Photo: Victor Bezrukov, Flickr Creative CommonsTake the title of today's post to heart. Never take yourself seriously. Thinking you're important enough to be taken seriously only leads to bad things. Self-esteem is a myth propagated by psychology departments of major universities and the pharmaceutical companies who make billions off of people who think they need to love themselves. Screw that. Self love just makes you an asshole.
That being said, I made the mistake of taking myself seriously about that whole running thing I wrote about last week, and I've got a feeling I'm going to pay for it, physically and emotionally, before it's all over.
Anyway, today is the first day of my training regimen to hopefully be able to run that 10k race in Atlanta in July. Technically, yesterday was the first day, but according to the schedule I found online for novice runners training for this sort of thing, Monday is a rest day. I participated lightly in tennis practice, but I'm not supposed to push myself, so I didn't. Today is when my training gets tough. I'm supposed to run a mile and a half today. I'm just not sure how successful I'm going to be. Do you realize the last time I ran more than a hundred yards in a stretch? Last week. It was about a quarter mile and I was still trying to catch my breath ten minutes after I stopped moving. Before that, it was more like ten years since the last significant run.
Of course, I'm not exactly starting off here as a couch potato. I play tennis on a regular basis and I can manage multi-mile hikes with a 40-lb pack without much trouble, except for the steeper hills, a trouble I blame on the fact that I live in one of the flattest places in the country. The Great Plains are hillier than this. Despite that, a mile and a half seems a rather ambitious start to me. Still, I plan to slog through my first day and if my experience a decade ago is still relevant, I should be able to run this without walking by next Tuesday, if not earlier. Hmm. A decade is an awfully long time. One third of my life to be exact. Maybe this is more stupid than I thought.
If you're curious about the schedule I plan on using, I found a 10k training guide for novice runners by some guy who wrote a book for marathoners. I looked it over and it seems entirely reasonable. Of course, I'm not ready for that schedule and I have plenty of time, so I'm starting with the 5k novice training guide to get started. Most "Rest or run/walk," and cross training called for by the two guides will be taken care of by tennis practice, although I do plan on walking at home with my wife and little Gandhi on my off days.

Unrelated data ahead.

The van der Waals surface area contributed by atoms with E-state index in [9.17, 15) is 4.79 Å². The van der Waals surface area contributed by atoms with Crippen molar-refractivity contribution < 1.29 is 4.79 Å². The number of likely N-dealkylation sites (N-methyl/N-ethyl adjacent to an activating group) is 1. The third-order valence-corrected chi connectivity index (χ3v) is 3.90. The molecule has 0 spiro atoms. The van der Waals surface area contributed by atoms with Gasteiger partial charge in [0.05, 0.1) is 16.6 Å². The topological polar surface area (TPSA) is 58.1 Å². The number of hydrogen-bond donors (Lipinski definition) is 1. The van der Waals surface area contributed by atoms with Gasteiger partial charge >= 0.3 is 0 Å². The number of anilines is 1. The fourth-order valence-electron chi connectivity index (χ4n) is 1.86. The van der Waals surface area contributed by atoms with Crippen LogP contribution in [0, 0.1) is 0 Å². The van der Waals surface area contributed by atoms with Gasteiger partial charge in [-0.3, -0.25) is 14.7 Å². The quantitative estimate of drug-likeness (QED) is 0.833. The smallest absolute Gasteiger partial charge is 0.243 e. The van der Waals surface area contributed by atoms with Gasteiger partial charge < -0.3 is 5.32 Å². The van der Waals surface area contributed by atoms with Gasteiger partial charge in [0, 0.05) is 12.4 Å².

Of course, I've mentioned before that I suck at sticking with things, but I've actually gone out of my way to give myself incentives to stick with it this time. I took someone else's advice and bought a pair of expensive (by my standards) running shoes by Brooks. The logic? If I spend a lot of money on shoes, I'll feel obligated to use them. Also, the more obsessive I allow myself to be, the more motivated I am. It's like with beer. I have to restrain myself from turning every trip into civilization to becoming one big beer-hunting excursion. I drive hours to play in tennis tournaments even when I know I'll more than likely lose in the first round. It makes me seem stupid, but I've stuck with those hobbies. Besides the shoes, I've also told everyone I know who would actually care what the hell I'm doing (and some who wouldn't through this blog and Facebook) that I'm planning on running that 10k in July. The reason there should be fairly obvious. Hopefully, I fear shame enough to keep running from it until I can finish 6.2 miles without walking.
And so far, so good. I bought the shoes and they're probably the most comfortable pair of shoes I've owned in a very long time. I been wearing them around to break them in and they already feel broken in. I just wish they weren't accented with red. I'm not much of a red guy. I was going for the pair that was last year's model and was discounted $30 from the original price, but they didn't have my size. That pair was accented with blue. Blue is better than red. I can deal, though, because they're mostly gray and white. I also just found out that even though I paid more than I wanted, I apparently got a good deal on the shoes I ultimately bought anyway. I didn't pay close to what they're listed for there. Also, when I drove around my school measuring out a path for my 1.5 mile runs this week, my very first guess turned out to be perfect. The odometer hit 1.5 miles just as I pulled up to the spot where I started. I even remembered to pack my running shoes and my mp3 player, fully loaded with fresh podcasts, to keep me entertained on the move. If things keep up this way, I should be breezing along at Olympic pace within a week. Of course I know good things only set up a harder hit for when things start going wrong. Now, for the rest of the day, I'm going to be worrying that I wore the wrong underwear for this. Chafing sucks.